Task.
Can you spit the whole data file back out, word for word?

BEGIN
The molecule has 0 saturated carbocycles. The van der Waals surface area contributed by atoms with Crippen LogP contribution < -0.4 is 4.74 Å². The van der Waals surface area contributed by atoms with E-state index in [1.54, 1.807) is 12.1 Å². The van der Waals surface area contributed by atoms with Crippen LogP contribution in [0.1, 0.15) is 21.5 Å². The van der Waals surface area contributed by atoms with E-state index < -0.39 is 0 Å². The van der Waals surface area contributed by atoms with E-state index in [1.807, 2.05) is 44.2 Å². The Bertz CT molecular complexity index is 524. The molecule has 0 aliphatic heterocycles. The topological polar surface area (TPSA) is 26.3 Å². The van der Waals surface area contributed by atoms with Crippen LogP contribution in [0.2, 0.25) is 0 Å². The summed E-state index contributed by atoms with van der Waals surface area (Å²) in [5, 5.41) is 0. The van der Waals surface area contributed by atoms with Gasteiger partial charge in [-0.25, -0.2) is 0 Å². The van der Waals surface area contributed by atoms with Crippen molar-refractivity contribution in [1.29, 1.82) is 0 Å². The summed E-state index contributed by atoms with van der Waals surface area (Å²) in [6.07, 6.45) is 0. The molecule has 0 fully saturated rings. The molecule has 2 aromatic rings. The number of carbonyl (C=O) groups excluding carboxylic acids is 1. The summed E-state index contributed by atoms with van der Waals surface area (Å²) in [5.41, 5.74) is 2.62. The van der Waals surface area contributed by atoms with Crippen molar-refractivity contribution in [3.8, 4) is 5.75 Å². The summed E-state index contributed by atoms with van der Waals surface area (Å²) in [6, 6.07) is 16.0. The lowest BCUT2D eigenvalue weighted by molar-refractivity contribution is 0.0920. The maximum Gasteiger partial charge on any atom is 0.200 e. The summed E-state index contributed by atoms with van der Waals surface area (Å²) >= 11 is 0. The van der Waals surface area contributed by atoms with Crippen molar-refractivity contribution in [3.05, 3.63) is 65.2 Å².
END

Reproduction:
The molecule has 0 saturated carbocycles. The van der Waals surface area contributed by atoms with Crippen LogP contribution < -0.4 is 4.74 Å². The van der Waals surface area contributed by atoms with E-state index in [1.54, 1.807) is 12.1 Å². The van der Waals surface area contributed by atoms with Crippen LogP contribution in [0.1, 0.15) is 21.5 Å². The van der Waals surface area contributed by atoms with E-state index < -0.39 is 0 Å². The van der Waals surface area contributed by atoms with E-state index in [1.807, 2.05) is 44.2 Å². The Bertz CT molecular complexity index is 524. The molecule has 0 aliphatic heterocycles. The topological polar surface area (TPSA) is 26.3 Å². The van der Waals surface area contributed by atoms with Crippen LogP contribution in [0.2, 0.25) is 0 Å². The summed E-state index contributed by atoms with van der Waals surface area (Å²) in [5, 5.41) is 0. The van der Waals surface area contributed by atoms with Gasteiger partial charge in [-0.25, -0.2) is 0 Å². The van der Waals surface area contributed by atoms with Crippen molar-refractivity contribution in [1.29, 1.82) is 0 Å². The summed E-state index contributed by atoms with van der Waals surface area (Å²) in [6.07, 6.45) is 0. The molecule has 0 fully saturated rings. The molecule has 2 aromatic rings. The number of carbonyl (C=O) groups excluding carboxylic acids is 1. The summed E-state index contributed by atoms with van der Waals surface area (Å²) in [5.41, 5.74) is 2.62. The van der Waals surface area contributed by atoms with Crippen molar-refractivity contribution in [3.8, 4) is 5.75 Å². The summed E-state index contributed by atoms with van der Waals surface area (Å²) in [6, 6.07) is 16.0. The lowest BCUT2D eigenvalue weighted by molar-refractivity contribution is 0.0920. The maximum Gasteiger partial charge on any atom is 0.200 e. The summed E-state index contributed by atoms with van der Waals surface area (Å²) >= 11 is 0. The van der Waals surface area contributed by atoms with Crippen molar-refractivity contribution in [3.05, 3.63) is 65.2 Å².